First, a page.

Posted: 3:42 p.m. 8-17-2012
Updated: 3:50 p.m. 8-17-2012
By EMILY WAGSTER PETTUS, Associated Press
JACKSON, MISS. — Commemorating the 150th anniversary of the Civil War can be an angst-filled task in Mississippi, with its long history of racial strife and a state flag that still bears the Confederate battle emblem.
Well-intentioned Mississippians who work for racial reconciliation say slavery was morally indefensible. Still, some speak in hushed tones as they confess a certain admiration for the valor of Confederate troops who fought for what was, to them, the hallowed ground of home and country.
“Mississippi has such a troubled past that a lot of people are very sensitive about commemorating or recognizing or remembering the Civil War because it has such an unpleasant reference for African-Americans,” said David Sansing, who is white and a professor emeritus of history at the University of Mississippi.
“Many Mississippians are reluctant to go back there because they don’t want to remind themselves or the African-American people about our sordid past,” said Sansing. “But it is our past.”
Black Mississippians express pride that some ancestors were Union soldiers who fought to end slavery, though it took more than a century for the U.S. to dismantle state-sanctioned segregation and guarantee voting rights.
Sansing is among dignitaries traveling to Antietam National Battlefield in Sharpsburg, Md., this weekend to dedicate a blue-gray granite marker commemorating the 11th Mississippi Infantry, which saw 119 members killed, wounded or missing in battle there on Sept. 16-17, 1862. The infantry had almost 1,000 soldiers, including a unit of University of Mississippi students known as the University Greys.
Among the speakers set to dedicate the monument Sunday is Bertram Hayes-Davis, great-great grandson of Confederate president Jefferson Davis. He was recently hired as executive director of Beauvoir, the white-columned Biloxi, Miss., mansion that was the final home of his ancestor, a Mississippi native.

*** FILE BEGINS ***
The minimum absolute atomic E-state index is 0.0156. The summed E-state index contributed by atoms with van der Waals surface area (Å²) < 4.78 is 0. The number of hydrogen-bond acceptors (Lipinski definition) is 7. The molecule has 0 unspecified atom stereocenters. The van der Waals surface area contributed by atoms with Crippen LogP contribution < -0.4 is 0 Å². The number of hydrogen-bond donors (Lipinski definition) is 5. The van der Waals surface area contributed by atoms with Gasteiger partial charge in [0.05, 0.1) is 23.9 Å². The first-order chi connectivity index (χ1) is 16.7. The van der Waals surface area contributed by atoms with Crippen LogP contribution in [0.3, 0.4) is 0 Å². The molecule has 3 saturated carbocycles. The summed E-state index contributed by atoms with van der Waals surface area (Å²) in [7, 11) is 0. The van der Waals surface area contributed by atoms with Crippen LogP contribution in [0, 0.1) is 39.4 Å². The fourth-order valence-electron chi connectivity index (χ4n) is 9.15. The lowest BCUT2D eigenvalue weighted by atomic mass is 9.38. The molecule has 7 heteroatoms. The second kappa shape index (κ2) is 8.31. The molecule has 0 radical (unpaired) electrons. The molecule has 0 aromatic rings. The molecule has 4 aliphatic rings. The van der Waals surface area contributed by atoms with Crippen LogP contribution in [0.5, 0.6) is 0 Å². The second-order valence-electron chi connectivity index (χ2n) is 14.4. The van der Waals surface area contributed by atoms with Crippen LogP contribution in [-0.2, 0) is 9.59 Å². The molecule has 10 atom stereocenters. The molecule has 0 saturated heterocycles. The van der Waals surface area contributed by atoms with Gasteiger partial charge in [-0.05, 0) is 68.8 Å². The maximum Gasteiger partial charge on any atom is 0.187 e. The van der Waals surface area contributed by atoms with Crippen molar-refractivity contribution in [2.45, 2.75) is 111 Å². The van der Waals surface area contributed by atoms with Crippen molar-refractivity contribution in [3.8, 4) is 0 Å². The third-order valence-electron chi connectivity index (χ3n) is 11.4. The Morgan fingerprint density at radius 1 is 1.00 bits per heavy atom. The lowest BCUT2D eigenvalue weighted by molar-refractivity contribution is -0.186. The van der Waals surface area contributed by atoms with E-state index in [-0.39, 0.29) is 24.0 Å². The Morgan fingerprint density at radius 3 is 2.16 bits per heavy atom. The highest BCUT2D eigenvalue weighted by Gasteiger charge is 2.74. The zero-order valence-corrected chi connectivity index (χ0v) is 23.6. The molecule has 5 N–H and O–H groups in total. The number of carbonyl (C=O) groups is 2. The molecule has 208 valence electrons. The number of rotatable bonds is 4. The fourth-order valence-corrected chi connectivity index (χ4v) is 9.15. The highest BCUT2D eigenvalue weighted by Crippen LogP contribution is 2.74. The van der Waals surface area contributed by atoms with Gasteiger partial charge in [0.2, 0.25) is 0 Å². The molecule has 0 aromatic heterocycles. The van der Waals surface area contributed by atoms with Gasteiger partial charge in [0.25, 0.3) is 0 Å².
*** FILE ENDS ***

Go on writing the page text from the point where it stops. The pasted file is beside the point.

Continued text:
The state is taking a decidedly low-key and scholarly approach to commemorating the sesquicentennial of the Civil War.
Re-enactments have taken place at battlefields near Tupelo and are planned soon near Iuka. Lectures, concerts and other gatherings are scheduled over the next several months. Several events are expected in 2013 to mark the 1863 siege of Vicksburg, which gave the Union control of the Mississippi River.
Mississippi is the last state with a flag that includes the Confederate battle emblem, a red field topped by a blue X with 13 white stars. The symbol has been on the state flag since 1894. In a 2001 statewide election, voters decided nearly 2-to-1 to keep it, despite arguments it was racially divisive and tarnishing the state’s image.
With a population that’s 38 percent black, Mississippi has elected hundreds of black public officials in the past four decades — a change directly linked to the Voting Rights Act of 1965.
Many people, across racial lines, say it’s important that Civil War history commemorations not turn into celebrations of a lost cause.
Derrick Johnson, state president of the National Association for the Advancement of Colored People, said generations have been taught a “revisionist history” of the Civil War that ignores or downplays the impact of slavery. He said he wants a full discussion of the war.